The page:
I experienced some pretty strong side-effects from the J&J vaccine with chills, a headache, and a fever which reminded me of what bad viral fevers used to feel like after not having gotten sick in over a year. I had an ibuprofen when the symptoms started to get worse and by the next morning, the fever was gone. I was feeling a little weak for most of the day, but otherwise I felt pretty normal. It was definitely the strongest reaction I’ve ever had to a vaccine, but I have no complaints about it.
I think the biggest positive impact on being fully vaccinated in two weeks will be the added peace of mind in knowing that social decisions can be made with without the mental gymnastics we all used to think through in 2020. It might take a little longer for things to really open back up in the US, but till then, this vaccine will make the ride a lot smoother. Vaccines for my demographic and area are still hard to come by, but fortunately it looks like that will change quickly in the next few weeks when general eligibility opens.
27 Dec 2020
Disclaimer: Although I currently work at NVIDIA, I wrote this article before I joined in July 2021. All opinions in this post are my own and not associated with my company.
Over the past few months or so, I’ve had to work on getting pretrained deep learning (DL) models downloaded off GitHub to run for some robotics projects. In doing so, I’ve had to work with getting inference to run on an NVIDIA GPU and in this post, I want to highlight my experiences with working with ML modelling libraries and NVIDIA’s own tools.
What Works Well
With the growth in machine learning applications in the last ten years, it looks like there’s never been a better time for NVIDIA. The NVIDIA CUDA libraries have turned their gaming GPUs into general purpose computing monsters overnight. Vector and matrix operations are crucial to several ML algorithms, and these run several times faster on the GPU than they do on the fastest CPUs. To solidify their niche in this market, the 10- series and newer of NVIDIA GPUs come with dedicated hardware, such as the Deep Learning Accelerator (DLA) and 16-bit floating point (FP16) optimizations, for faster inference performance.
NVIDIA has developed several software libraries to run optimized ML models on their GPUs. The alphabet soup of ML frameworks and their file extensions took me some time to decipher, but the actual workflow of model optimization is surprisingly simple. Once you have a trained your PyTorch or Tensorflow model, you can convert the saved model or frozen checkpoint to the ONNX model exchange format. ONNX lets you convert your ML model from one format to another, and in the case of NVIDIA GPUs, the format of choice is a TensorRT engine plan file. TensorRT engine plan files are bespoke, optimized inference models for a given configuration of CUDA, NVIDIA ML libraries, GPU, maximum batch size, and decimal precision. As such, they are not portable among different hardware/software configurations and they can only be generated on the GPU you want to use for deployment.
When the TensorRT conversion works as it’s supposed to, you can expect to see a significant 1.5-3x performance boost over running the Tensorflow/PyTorch model. INT8 models might have even better performance, but this requires a calibration dataset for constructing the TensorRT engine. TensorRT is great for deploying models on the NVIDIA Xavier NX board, since you can also build TensorRT engines which run on the power efficient DLAs as opposed to the GPU.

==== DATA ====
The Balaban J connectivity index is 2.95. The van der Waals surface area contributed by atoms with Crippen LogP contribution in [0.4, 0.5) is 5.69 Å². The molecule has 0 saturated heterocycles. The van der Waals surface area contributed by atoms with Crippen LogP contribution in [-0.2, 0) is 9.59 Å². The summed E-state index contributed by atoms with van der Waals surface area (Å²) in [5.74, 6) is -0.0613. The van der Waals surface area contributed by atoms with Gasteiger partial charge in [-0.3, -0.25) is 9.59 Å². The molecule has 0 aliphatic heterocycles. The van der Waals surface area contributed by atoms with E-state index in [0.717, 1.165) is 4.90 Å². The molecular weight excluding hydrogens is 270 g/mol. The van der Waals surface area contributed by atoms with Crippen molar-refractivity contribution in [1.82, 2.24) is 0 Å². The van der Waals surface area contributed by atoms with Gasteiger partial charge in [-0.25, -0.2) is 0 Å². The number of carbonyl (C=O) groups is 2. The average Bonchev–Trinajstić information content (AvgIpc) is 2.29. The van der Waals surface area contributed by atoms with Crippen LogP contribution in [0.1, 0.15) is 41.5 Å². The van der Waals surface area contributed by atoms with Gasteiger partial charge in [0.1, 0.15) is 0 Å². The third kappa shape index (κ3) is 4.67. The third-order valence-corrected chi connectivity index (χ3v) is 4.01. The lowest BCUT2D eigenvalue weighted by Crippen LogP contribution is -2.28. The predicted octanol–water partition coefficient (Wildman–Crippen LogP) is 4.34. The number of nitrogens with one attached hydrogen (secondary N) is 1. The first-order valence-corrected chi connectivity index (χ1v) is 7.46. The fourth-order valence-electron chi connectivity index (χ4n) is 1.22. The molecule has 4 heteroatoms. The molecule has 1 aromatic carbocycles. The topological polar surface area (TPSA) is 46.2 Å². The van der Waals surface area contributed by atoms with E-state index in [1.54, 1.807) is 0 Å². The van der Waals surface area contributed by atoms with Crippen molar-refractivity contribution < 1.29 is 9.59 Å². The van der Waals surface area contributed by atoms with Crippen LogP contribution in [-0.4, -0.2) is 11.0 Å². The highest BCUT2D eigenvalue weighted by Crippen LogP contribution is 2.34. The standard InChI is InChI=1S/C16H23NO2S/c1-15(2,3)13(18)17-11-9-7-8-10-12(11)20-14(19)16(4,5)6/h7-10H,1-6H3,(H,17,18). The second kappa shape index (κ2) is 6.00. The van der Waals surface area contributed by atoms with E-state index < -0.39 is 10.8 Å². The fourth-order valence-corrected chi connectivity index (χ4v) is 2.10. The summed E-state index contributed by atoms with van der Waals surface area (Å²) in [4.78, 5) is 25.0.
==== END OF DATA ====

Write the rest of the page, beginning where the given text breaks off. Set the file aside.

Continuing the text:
What Needs Improvement
For all of NVIDIA’s good work in developing high performance ML libraries for their GPUs, the user experience of getting started with their ML development software leaves some to be desired. It’s imperative to double check all the version numbers of the libraries you need when doing a fresh installation. For instance, a particular version of
tensorflow-gpu only works with a specific point release of CUDA which in turn depends on using the right GPU driver version. All of these need to be installed independently, so there are many sources of error which can result in a broken installation. Installing the wrong version of TensorRT and cuDNN can also result in dependency hell. I am curious to know why all these libraries are so interdependent on specific point releases and why the support for backward compatibility of these libraries is so minimal. One solution around this issue is using one of NVIDIA’s several Docker images with all the libraries pre-installed. Occasionally, I also ran into issues with CUDA not initializing properly, but this was fixed by probing for the NVIDIA driver using
As an aside, I also found that the accuracy of the TensorRT engine models are subjectively good, but there is noticeable loss in accuracy when compared to running the pretrained Tensorflow model directly. This can be seen here when evaluating the LaneNet road lane detection model:
Tensorflow Frozen Checkpoint Inference (80 fps)
TensorRT engine inference in FP32 mode (144 fps) and FP16 mode (228 fps)
The results are subjectively similar, but there is a clear tradeoff in the accuracy of lane detection and inference time when running these models on the laptop flavour of the NVIDIA RTX 2060.
On the Tensorflow and ONNX side of things, the conversion from a frozen Tensorflow checkpoint file to an ONNX model was more difficult than I anticipated. The
tf2onnx tool requires the names of the input and output nodes for the conversion, and the best way to do this according to the project’s GitHub README is to use the
summarize_graph tool which isn’t included by default in a Tensorflow distribution. This means downloading and building parts of Tensorflow from source just to check the names of the input and output nodes of the model. Curiously enough, the input and output node names need to be in the format of
node:0, though appending the